Supre:organism shows new visions on humans in space
Space has appealed to the imagination for ages, and inspired the work of many: from artists such as Kasimir Malevich and Walt Disney, to scientists and Silicon Valley entrepreneurs. But as the exhibition Supre:organism at Kunstfort bij Vijfhuizen - a collaboration between Waag and Kunstfort - shows, we need to develop new visions on our current space activities. How do our space travels change us as humans, and what role does technology play in our explorations?
One of the artists that is part of the exhibition is Antti Tenetz. Antti lives in Finland and is currently artist in residence at Waag, as part of planet B. He explores the relation between biology and technology in outer space. For his speculative work Perihelion/Rage/secret_lover, he explores biological materials such as bacteria through the use of technologies and makes visualisations in which biology and technology merge. As outer space presents us with a new context for our humanness, Antti’s work helps us to imagine what life might look like on other planets.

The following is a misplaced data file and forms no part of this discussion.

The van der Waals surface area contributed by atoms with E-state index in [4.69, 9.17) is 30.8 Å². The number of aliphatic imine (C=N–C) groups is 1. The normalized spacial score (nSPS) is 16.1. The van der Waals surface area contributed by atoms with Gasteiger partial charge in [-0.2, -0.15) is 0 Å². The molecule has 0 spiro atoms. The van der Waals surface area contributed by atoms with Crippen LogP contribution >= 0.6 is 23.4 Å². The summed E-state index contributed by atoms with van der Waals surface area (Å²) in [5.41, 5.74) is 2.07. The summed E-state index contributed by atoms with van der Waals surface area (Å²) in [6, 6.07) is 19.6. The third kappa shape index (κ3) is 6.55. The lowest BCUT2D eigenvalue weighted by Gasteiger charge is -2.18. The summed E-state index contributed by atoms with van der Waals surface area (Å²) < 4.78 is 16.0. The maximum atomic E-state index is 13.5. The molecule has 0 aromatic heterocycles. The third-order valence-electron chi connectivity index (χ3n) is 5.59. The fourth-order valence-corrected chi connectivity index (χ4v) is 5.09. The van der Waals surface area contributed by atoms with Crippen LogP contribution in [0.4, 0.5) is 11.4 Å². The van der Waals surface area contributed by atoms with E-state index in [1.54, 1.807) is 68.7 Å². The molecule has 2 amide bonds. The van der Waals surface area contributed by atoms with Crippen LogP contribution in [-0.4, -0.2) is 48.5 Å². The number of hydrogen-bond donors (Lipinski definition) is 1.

The upcoming ESA mission to Mars in 2020 will use new technologies to search for signs of life on the planet. The mission shows the important role that technologies have in our ability to discover other planets. Antti: “As we are reaching the limits of what humans can achieve in outer space, we might have to look at AI as our companions. Scientists already use a variety of AI and machine learning systems to explore outer space. How can AI help us to change the setting? And what would such a companionship look like?”
The exhibition also shows a critical perspective on our space explorations, that demonstrate our drift to expand and discover. As Antti explains: “We have to critically assess what we are projecting on space by grasping it through the human concepts that we now know. In a similar way, we should not humanize the technology that we use, we have to understand AI systems as they are.”
Supre:organism echoes the mission of planet B to offer scientists, artists and citizens a 'greenfields' to develop symbolic and material responses to the social and ecological challenges facing us. Antti: “Art offers a unique environment in which you can do speculative research and use creative approaches to study the role of a technology such as AI in society.”
Want to learn more about Antti's work? Read this interview.
The Supre:organism exhibition (14.09 —06.10.2019) is made possible with the support of the Municipality Haarlemmermeer, the Mondriaan fund, the Creative Europe programme of the European Union and CLICK NL.